... the people we’re fighting today, we were supporting in the fight against the Soviets
I submit that a well educated, well armed populace is quite capable of maintaining order without infringing on each other’s rights. Yes, mistakes of justice can happen, but would they be any more common than the injustices routinely inflicted by government? Would such mistakes me any more a miscarriage of justice than, for instance, sentencing a young man to seven years in prison for violating draconian laws, despite his making a diligent effort to comply with those complex and confusing laws?
Moreover, is government ever remorseful about the injustices it inflicts on the people? I submit that individuals who commit errors in the application of justice are more likely to feel remorse and seek redress for their errors than government, which seeks only to conceal its mistakes and deny its culpability.
People will insist that without government ambitious people will form their own de-facto governments and lord over weaker people. While that is probably true, such would-be tyrants are still constrained by the threat of retaliation, either from the masses of aggrieved victims or from competing would-be tyrants. In any case, the potential power of, and harm that can be caused by private tyrants pales in comparison to that of government.
Government is no different in the manner in which it lords over people and compels them to its will, but unlike private tyranny, government is shielded by a veneer of legitimacy. People stifle their outrage against government abuses because they graciously, but naively believe government operates in the best interests of society as a whole and is therefore legitimate, its mistakes to be forgiven. Although our government was conceived as one constrained by the checks and balances of several branches, in reality it has become one gigantic tyranny, accountable to, and constrained by nobody, least of all the ignorant, inattentive voters.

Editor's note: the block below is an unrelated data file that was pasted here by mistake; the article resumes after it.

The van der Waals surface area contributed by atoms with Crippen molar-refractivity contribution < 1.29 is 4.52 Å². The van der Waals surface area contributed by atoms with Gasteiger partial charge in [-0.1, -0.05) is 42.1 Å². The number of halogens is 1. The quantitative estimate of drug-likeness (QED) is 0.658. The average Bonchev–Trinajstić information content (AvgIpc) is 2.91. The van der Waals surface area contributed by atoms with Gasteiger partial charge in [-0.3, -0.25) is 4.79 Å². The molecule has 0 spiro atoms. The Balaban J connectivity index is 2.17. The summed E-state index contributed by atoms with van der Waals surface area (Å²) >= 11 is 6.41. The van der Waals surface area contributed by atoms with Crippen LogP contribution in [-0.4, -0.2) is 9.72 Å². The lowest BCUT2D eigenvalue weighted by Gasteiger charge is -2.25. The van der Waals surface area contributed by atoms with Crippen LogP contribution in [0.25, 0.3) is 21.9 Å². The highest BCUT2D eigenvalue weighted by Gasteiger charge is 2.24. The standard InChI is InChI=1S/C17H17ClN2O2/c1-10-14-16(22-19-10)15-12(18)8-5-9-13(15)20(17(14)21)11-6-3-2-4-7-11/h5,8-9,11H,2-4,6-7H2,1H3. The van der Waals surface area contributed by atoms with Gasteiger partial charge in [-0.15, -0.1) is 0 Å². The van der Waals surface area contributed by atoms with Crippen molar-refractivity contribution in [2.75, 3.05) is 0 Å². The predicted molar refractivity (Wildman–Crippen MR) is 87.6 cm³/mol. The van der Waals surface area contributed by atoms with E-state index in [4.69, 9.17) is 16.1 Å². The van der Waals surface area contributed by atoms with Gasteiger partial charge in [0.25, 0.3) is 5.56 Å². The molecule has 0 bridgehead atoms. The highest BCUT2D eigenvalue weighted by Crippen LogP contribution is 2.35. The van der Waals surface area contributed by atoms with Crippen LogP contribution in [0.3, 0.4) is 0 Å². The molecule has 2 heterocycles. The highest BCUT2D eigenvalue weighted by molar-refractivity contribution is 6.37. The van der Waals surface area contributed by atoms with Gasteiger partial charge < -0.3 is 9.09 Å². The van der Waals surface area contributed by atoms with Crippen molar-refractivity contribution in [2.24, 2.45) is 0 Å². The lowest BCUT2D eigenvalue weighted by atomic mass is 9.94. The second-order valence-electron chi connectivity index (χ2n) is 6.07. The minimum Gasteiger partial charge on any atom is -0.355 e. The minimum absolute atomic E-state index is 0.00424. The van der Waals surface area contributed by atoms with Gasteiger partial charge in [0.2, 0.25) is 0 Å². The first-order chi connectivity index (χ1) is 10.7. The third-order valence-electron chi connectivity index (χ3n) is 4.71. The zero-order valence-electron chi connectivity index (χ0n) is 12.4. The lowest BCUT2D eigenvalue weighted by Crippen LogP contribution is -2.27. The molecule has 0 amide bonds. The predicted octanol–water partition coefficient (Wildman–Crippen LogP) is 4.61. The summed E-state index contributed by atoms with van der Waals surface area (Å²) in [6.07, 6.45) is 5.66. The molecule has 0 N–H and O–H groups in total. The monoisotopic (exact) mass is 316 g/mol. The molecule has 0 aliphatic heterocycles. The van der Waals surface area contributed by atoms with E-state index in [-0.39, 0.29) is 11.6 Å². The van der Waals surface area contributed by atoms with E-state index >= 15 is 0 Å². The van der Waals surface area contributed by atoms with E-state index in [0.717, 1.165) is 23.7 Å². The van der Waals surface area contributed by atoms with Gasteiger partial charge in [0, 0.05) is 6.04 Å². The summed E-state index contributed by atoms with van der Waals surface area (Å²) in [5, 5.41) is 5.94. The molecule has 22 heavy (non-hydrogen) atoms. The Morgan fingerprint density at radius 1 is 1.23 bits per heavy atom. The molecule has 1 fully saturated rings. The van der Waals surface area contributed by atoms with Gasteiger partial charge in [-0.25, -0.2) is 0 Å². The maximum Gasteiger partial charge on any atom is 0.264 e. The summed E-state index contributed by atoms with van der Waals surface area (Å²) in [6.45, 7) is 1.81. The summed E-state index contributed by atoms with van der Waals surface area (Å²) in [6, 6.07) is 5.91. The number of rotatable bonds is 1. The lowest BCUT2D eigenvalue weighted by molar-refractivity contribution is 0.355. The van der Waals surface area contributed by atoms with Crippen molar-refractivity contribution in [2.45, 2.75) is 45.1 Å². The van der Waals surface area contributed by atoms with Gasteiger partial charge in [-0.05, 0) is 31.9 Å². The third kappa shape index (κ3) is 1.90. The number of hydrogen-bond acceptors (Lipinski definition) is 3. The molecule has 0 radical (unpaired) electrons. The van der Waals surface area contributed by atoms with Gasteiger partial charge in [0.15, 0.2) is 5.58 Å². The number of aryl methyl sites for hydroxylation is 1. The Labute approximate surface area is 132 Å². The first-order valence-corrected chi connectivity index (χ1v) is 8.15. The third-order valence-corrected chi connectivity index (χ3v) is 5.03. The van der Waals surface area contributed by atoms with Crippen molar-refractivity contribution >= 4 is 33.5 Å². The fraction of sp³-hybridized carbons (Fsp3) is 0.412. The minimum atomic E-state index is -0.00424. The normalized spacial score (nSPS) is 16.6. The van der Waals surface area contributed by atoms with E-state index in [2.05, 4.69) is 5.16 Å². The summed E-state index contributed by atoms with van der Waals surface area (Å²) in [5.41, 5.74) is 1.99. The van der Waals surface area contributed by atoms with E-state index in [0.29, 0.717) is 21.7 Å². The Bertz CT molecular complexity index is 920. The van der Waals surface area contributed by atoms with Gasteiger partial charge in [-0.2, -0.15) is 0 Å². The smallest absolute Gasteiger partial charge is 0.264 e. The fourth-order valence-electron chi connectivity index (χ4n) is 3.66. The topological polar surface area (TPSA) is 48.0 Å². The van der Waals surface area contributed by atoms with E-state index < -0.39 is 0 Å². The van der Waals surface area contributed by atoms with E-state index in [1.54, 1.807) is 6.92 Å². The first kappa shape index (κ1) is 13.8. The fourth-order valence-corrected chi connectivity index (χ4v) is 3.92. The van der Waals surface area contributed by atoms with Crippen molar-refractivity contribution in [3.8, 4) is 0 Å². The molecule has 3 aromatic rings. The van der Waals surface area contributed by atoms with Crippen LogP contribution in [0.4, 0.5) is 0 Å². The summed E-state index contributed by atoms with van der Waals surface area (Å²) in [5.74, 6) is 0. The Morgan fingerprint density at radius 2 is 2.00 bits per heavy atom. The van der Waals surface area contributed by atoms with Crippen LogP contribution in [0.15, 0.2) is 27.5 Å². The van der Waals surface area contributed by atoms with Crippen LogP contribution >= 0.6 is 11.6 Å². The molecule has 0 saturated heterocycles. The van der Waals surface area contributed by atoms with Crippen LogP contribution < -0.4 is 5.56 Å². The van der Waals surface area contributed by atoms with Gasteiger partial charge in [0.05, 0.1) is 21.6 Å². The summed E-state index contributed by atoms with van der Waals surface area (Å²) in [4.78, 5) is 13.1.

The legislative branch has basically abdicated its responsibility, surrendering all its power to the executive branch; the judicial branch, which has largely been appointed by the executive branch, repeatedly demonstrates its loyalty to the same. Despite the intended design of a government constrained by checks and balances, the legislative, executive and judicial branches of government are still parts of a single government and for the most part, any appearance of contention between the branches is merely theater to placate the masses. The people in control of these branches of government are also members of the “elite” class and they have amply demonstrated their devotion to that class, as well as to its class war against the “masses.” So I don’t see how a bunch of petty, would-be tyrants in an otherwise anarchical setting could possibly be as bad as what we have now, which is a well organized, omnipotent, totalitarian tyranny, brandishing phony credentials of legitimacy.
By the way, for a humorous take on the class war being waged by the elites, which I’ve drawn attention to for years, watch this video. A statement that caused me to burst out laughing was when Gerald Celente said in reference to the British “royal” family,
This isn’t even ‘let them eat cake.’ It’s ‘let them eat nothing.’
Animals live under conditions of almost pure anarchy, shallow intra-clan hierarchies being the closest they come to having a government of any kind. And yet, animals enjoy a level of tranquility, harmony and stability that humans can only dream of. Are proponents of government implying that animals are capable of living in more civil fashion than humans?
Living without government doesn’t mean that we must each fend for ourselves. Under anarchy, people would be free to voluntarily organize themselves into groups to pursue a mutual benefit, just as animals do. Predatory pack animals hunt together and share in the spoils; some animal species raise their young in a communal environment; and many animals organize themselves into clans. In fact, without government, people would probably feel a greater obligation to look after their fellow human beings, instead of offloading that obligation to an uncaring government as they do now.
During my entire life, I’ve received little from government that I value, including my public education. In fact, as I mentioned in a recent post, I hated school even though I love learning. I’ve learned far more, while enjoying the process more, outside the public school environment. When I was younger I was indifferent toward government, but as I grew older I came to view government as all cost and no benefit. Lately, I’ve grown to view government as a grave threat to my own personal safety. For example, instead of viewing the police as the guarantor of my safety, I’m more afraid of being victimized by the police than by criminals! Often when I write on this blog I consider the possibility of alienating the government and earning its enmity, the potential consequences of which I’m keenly aware. Ironically, if one day I am “protected and served” by the government, it will merely prove one of my points in this essay, that government is more dangerous than it is beneficial, or as George Washington more eloquently phrased it: